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Resident complaints are chief among concerns routinely brought to condominium boards. These concerns range from reasonable to seemingly frivolous, but it is important for boards to take all of them seriously to reduce the impact they might have on an overall community.

Litigation is certainly an extreme (and expensive) option, but it is one that boards and condo property managers can easily avoid by leveraging some of the following tips for handling resident noise complaints:

Listen to all concerns

Whenever there is a complaint from a resident, it's important to make that person feel as if the concern is being taken seriously. Understand that noise can be disruptive to a resident's lifestyle and do not dismiss the concern as troublesome or difficult. Also, hear it for yourself. Visit the location where the noise is allegedly taking place, and listen so that you can better understand your resident's concern. Every resident complaint deserves a response, even if there might not be a good solution.

Apply the standard of reasonable sensitivities

After hearing your resident's complaint, ask yourself this: "Would a person of reasonable sensitivities be bothered by this concern?" For example, would a reasonable individual be bothered by loud footsteps at 6 a.m. or a loud television at 2 a.m.? If the answer is yes, it can be a useful guide for how you proceed with the complaint.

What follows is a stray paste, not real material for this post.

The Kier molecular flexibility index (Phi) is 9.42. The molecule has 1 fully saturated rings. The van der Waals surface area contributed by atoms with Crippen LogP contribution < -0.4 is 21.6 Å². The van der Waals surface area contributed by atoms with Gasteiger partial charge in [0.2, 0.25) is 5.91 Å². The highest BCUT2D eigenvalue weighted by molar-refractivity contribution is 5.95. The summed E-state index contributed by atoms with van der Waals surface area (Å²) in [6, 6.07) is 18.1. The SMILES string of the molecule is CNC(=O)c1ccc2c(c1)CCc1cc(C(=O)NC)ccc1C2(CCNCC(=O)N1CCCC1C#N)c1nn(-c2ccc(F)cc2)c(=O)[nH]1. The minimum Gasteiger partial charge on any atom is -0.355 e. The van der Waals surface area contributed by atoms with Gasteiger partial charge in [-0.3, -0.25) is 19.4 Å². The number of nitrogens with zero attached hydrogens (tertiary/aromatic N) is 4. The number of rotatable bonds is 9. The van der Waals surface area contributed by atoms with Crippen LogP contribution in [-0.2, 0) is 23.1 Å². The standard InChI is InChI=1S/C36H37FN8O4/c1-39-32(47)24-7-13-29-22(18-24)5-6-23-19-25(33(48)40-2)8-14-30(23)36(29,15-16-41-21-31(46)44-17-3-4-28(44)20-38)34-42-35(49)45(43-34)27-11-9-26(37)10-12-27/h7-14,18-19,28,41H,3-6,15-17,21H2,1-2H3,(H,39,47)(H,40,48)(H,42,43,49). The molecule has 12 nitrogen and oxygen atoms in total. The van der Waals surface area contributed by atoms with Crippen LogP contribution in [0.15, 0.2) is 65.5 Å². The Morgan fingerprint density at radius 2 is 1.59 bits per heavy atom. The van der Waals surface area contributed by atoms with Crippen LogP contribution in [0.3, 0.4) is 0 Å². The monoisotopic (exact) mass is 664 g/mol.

Put it in writing

Insist that your residents issue written complaints. This will help you avoid chronic complaints made over the phone, and it will also create a paper trail in case you need it later on. Asking your resident to put a complaint in writing also forces him or her to evaluate the severity of the complaint. This will create a natural vetting process for reasonable concerns.

Assign common rules about noise

Clearly articulate your condo property's noise regulations. Insist that floors be properly covered or treated, noisy repairs must be completed during the week and televisions cannot be at a loud volume after certain hours. Educate your new buyers on these rules and periodically remind your existing unit owners of the guidelines.

Appoint a mediator from the board

Consider assigning a board member the job of overseeing noise complaints. This member could act as mediator in matters of neighbour-to-neighbour noise, and could also be in charge of issuing an annual survey to residents regarding what they would like to see the board work on within the association. Thus, you can create a useful communication channel between residents and the board.

Pets, traffic and mechanical noises are fairly common issues condo boards need to address. Not every noise can be reduced, but the best thing a board can do with noise complaints is to make an effort to listen to residents and their concerns.